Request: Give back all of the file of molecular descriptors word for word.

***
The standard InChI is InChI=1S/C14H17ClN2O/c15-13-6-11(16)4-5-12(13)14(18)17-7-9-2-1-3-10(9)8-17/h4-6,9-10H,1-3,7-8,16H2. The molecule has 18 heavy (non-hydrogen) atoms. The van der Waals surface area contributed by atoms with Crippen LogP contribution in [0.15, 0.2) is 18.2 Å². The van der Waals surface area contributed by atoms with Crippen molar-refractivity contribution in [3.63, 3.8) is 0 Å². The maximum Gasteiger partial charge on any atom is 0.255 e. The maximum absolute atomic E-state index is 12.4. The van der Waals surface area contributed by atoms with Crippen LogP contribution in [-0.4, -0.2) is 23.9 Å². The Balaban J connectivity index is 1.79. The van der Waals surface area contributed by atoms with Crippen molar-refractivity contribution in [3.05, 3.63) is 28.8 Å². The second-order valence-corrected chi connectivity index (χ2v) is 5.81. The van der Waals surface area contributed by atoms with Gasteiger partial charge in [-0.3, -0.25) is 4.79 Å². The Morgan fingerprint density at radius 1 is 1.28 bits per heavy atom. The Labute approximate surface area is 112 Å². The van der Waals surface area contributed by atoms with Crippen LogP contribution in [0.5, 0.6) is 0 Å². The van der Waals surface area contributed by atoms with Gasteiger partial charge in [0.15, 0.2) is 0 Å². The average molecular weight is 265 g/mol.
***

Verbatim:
The standard InChI is InChI=1S/C14H17ClN2O/c15-13-6-11(16)4-5-12(13)14(18)17-7-9-2-1-3-10(9)8-17/h4-6,9-10H,1-3,7-8,16H2. The molecule has 18 heavy (non-hydrogen) atoms. The van der Waals surface area contributed by atoms with Crippen LogP contribution in [0.15, 0.2) is 18.2 Å². The van der Waals surface area contributed by atoms with Crippen molar-refractivity contribution in [3.63, 3.8) is 0 Å². The maximum Gasteiger partial charge on any atom is 0.255 e. The maximum absolute atomic E-state index is 12.4. The van der Waals surface area contributed by atoms with Crippen LogP contribution in [-0.4, -0.2) is 23.9 Å². The Balaban J connectivity index is 1.79. The van der Waals surface area contributed by atoms with Crippen molar-refractivity contribution in [3.05, 3.63) is 28.8 Å². The second-order valence-corrected chi connectivity index (χ2v) is 5.81. The van der Waals surface area contributed by atoms with Gasteiger partial charge in [-0.3, -0.25) is 4.79 Å². The Morgan fingerprint density at radius 1 is 1.28 bits per heavy atom. The Labute approximate surface area is 112 Å². The van der Waals surface area contributed by atoms with Crippen LogP contribution in [0.5, 0.6) is 0 Å². The van der Waals surface area contributed by atoms with Gasteiger partial charge in [0.15, 0.2) is 0 Å². The average molecular weight is 265 g/mol.